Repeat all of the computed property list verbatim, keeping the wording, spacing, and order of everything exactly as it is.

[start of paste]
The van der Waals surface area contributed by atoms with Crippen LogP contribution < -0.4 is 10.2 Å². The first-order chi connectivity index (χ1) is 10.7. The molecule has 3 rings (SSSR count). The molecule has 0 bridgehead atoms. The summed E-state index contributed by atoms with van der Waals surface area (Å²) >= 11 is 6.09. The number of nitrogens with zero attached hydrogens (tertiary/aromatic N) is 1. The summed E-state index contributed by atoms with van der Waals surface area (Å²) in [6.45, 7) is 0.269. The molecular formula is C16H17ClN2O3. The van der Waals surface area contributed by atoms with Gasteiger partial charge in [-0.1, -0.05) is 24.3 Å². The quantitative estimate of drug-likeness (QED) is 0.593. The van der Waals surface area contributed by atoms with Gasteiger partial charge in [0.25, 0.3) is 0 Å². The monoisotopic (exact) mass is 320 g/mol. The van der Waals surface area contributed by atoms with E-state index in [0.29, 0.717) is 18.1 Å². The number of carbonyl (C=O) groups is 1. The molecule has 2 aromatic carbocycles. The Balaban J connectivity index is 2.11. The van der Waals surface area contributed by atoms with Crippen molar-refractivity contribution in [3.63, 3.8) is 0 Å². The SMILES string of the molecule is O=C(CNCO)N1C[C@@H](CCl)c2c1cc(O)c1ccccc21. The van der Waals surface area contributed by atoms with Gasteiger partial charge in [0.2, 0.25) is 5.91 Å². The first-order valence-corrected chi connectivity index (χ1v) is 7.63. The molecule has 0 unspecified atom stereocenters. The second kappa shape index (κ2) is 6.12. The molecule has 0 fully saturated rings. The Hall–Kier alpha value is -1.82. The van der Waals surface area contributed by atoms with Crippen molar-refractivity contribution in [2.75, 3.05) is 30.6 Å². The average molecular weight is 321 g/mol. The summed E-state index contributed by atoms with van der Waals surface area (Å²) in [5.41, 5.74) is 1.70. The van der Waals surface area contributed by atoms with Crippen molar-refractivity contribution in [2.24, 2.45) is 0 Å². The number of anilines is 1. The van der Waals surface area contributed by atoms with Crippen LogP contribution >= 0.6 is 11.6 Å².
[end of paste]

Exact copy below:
The van der Waals surface area contributed by atoms with Crippen LogP contribution < -0.4 is 10.2 Å². The first-order chi connectivity index (χ1) is 10.7. The molecule has 3 rings (SSSR count). The molecule has 0 bridgehead atoms. The summed E-state index contributed by atoms with van der Waals surface area (Å²) >= 11 is 6.09. The number of nitrogens with zero attached hydrogens (tertiary/aromatic N) is 1. The summed E-state index contributed by atoms with van der Waals surface area (Å²) in [6.45, 7) is 0.269. The molecular formula is C16H17ClN2O3. The van der Waals surface area contributed by atoms with Gasteiger partial charge in [-0.1, -0.05) is 24.3 Å². The quantitative estimate of drug-likeness (QED) is 0.593. The van der Waals surface area contributed by atoms with Gasteiger partial charge in [0.25, 0.3) is 0 Å². The monoisotopic (exact) mass is 320 g/mol. The van der Waals surface area contributed by atoms with E-state index in [0.29, 0.717) is 18.1 Å². The number of carbonyl (C=O) groups is 1. The molecule has 2 aromatic carbocycles. The Balaban J connectivity index is 2.11. The van der Waals surface area contributed by atoms with Crippen molar-refractivity contribution in [3.63, 3.8) is 0 Å². The SMILES string of the molecule is O=C(CNCO)N1C[C@@H](CCl)c2c1cc(O)c1ccccc21. The van der Waals surface area contributed by atoms with Gasteiger partial charge in [0.2, 0.25) is 5.91 Å². The first-order valence-corrected chi connectivity index (χ1v) is 7.63. The molecule has 0 unspecified atom stereocenters. The second kappa shape index (κ2) is 6.12. The molecule has 0 fully saturated rings. The Hall–Kier alpha value is -1.82. The van der Waals surface area contributed by atoms with Crippen molar-refractivity contribution in [2.75, 3.05) is 30.6 Å². The average molecular weight is 321 g/mol. The summed E-state index contributed by atoms with van der Waals surface area (Å²) in [5.41, 5.74) is 1.70. The van der Waals surface area contributed by atoms with Crippen molar-refractivity contribution in [2.24, 2.45) is 0 Å². The number of anilines is 1. The van der Waals surface area contributed by atoms with Crippen LogP contribution >= 0.6 is 11.6 Å².